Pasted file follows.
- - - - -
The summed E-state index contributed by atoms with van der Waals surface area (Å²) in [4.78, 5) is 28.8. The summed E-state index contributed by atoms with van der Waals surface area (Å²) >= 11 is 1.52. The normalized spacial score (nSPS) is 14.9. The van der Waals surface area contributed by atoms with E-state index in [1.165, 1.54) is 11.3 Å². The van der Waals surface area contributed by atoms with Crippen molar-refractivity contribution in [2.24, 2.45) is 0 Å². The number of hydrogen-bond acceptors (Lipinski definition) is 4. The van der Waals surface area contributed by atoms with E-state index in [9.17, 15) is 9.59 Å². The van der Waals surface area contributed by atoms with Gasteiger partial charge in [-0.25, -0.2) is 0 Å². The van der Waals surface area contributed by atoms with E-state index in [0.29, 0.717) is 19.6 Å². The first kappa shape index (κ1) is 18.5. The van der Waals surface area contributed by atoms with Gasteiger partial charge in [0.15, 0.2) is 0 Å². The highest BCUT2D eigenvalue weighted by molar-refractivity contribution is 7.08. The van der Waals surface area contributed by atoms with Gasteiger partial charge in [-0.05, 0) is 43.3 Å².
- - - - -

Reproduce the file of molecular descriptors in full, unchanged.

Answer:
The summed E-state index contributed by atoms with van der Waals surface area (Å²) in [4.78, 5) is 28.8. The summed E-state index contributed by atoms with van der Waals surface area (Å²) >= 11 is 1.52. The normalized spacial score (nSPS) is 14.9. The van der Waals surface area contributed by atoms with E-state index in [1.165, 1.54) is 11.3 Å². The van der Waals surface area contributed by atoms with Crippen molar-refractivity contribution in [2.24, 2.45) is 0 Å². The number of hydrogen-bond acceptors (Lipinski definition) is 4. The van der Waals surface area contributed by atoms with E-state index in [9.17, 15) is 9.59 Å². The van der Waals surface area contributed by atoms with Gasteiger partial charge in [-0.25, -0.2) is 0 Å². The van der Waals surface area contributed by atoms with E-state index in [0.29, 0.717) is 19.6 Å². The first kappa shape index (κ1) is 18.5. The van der Waals surface area contributed by atoms with Gasteiger partial charge in [0.15, 0.2) is 0 Å². The highest BCUT2D eigenvalue weighted by molar-refractivity contribution is 7.08. The van der Waals surface area contributed by atoms with Gasteiger partial charge in [-0.05, 0) is 43.3 Å².